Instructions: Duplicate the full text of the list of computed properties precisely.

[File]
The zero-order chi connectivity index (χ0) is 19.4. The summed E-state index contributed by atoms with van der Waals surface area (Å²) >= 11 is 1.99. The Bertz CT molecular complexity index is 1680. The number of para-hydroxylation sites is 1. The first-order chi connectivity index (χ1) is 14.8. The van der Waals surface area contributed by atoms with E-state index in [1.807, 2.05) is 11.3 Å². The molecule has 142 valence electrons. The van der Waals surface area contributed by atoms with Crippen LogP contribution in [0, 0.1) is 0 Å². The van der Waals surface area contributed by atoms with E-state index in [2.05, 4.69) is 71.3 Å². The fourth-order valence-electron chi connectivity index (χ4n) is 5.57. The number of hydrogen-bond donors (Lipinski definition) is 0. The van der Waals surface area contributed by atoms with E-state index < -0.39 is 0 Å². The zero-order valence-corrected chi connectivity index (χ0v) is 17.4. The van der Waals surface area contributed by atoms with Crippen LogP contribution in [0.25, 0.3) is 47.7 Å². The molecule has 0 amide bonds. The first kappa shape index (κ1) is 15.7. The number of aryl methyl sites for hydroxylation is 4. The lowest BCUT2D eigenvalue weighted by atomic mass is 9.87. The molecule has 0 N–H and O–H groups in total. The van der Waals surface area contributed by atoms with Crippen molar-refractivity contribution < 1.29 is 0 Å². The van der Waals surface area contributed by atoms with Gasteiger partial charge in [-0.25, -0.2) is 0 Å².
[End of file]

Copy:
The zero-order chi connectivity index (χ0) is 19.4. The summed E-state index contributed by atoms with van der Waals surface area (Å²) >= 11 is 1.99. The Bertz CT molecular complexity index is 1680. The number of para-hydroxylation sites is 1. The first-order chi connectivity index (χ1) is 14.8. The van der Waals surface area contributed by atoms with E-state index in [1.807, 2.05) is 11.3 Å². The molecule has 142 valence electrons. The van der Waals surface area contributed by atoms with Crippen LogP contribution in [0, 0.1) is 0 Å². The van der Waals surface area contributed by atoms with E-state index in [2.05, 4.69) is 71.3 Å². The fourth-order valence-electron chi connectivity index (χ4n) is 5.57. The number of hydrogen-bond donors (Lipinski definition) is 0. The van der Waals surface area contributed by atoms with E-state index < -0.39 is 0 Å². The zero-order valence-corrected chi connectivity index (χ0v) is 17.4. The van der Waals surface area contributed by atoms with Crippen LogP contribution in [0.25, 0.3) is 47.7 Å². The molecule has 0 amide bonds. The first kappa shape index (κ1) is 15.7. The number of aryl methyl sites for hydroxylation is 4. The lowest BCUT2D eigenvalue weighted by atomic mass is 9.87. The molecule has 0 N–H and O–H groups in total. The van der Waals surface area contributed by atoms with Crippen molar-refractivity contribution < 1.29 is 0 Å². The van der Waals surface area contributed by atoms with Gasteiger partial charge in [-0.25, -0.2) is 0 Å².